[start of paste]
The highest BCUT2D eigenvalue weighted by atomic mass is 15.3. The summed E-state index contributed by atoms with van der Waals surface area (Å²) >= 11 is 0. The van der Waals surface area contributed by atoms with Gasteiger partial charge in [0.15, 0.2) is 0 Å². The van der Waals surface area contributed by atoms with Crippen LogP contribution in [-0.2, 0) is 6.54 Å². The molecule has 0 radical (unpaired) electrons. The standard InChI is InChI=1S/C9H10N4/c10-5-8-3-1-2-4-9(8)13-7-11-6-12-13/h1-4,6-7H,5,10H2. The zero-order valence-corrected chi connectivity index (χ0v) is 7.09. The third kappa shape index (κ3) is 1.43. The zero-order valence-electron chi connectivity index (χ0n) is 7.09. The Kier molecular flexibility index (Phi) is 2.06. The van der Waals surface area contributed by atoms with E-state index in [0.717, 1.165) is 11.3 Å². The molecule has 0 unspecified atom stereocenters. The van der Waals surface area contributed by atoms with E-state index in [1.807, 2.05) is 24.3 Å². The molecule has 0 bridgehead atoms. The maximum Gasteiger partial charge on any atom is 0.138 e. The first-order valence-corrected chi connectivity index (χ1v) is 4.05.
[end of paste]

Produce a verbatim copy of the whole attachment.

The highest BCUT2D eigenvalue weighted by atomic mass is 15.3. The summed E-state index contributed by atoms with van der Waals surface area (Å²) >= 11 is 0. The van der Waals surface area contributed by atoms with Gasteiger partial charge in [0.15, 0.2) is 0 Å². The van der Waals surface area contributed by atoms with Crippen LogP contribution in [-0.2, 0) is 6.54 Å². The molecule has 0 radical (unpaired) electrons. The standard InChI is InChI=1S/C9H10N4/c10-5-8-3-1-2-4-9(8)13-7-11-6-12-13/h1-4,6-7H,5,10H2. The zero-order valence-corrected chi connectivity index (χ0v) is 7.09. The third kappa shape index (κ3) is 1.43. The zero-order valence-electron chi connectivity index (χ0n) is 7.09. The Kier molecular flexibility index (Phi) is 2.06. The van der Waals surface area contributed by atoms with E-state index in [0.717, 1.165) is 11.3 Å². The molecule has 0 unspecified atom stereocenters. The van der Waals surface area contributed by atoms with E-state index in [1.807, 2.05) is 24.3 Å². The molecule has 0 bridgehead atoms. The maximum Gasteiger partial charge on any atom is 0.138 e. The first-order valence-corrected chi connectivity index (χ1v) is 4.05.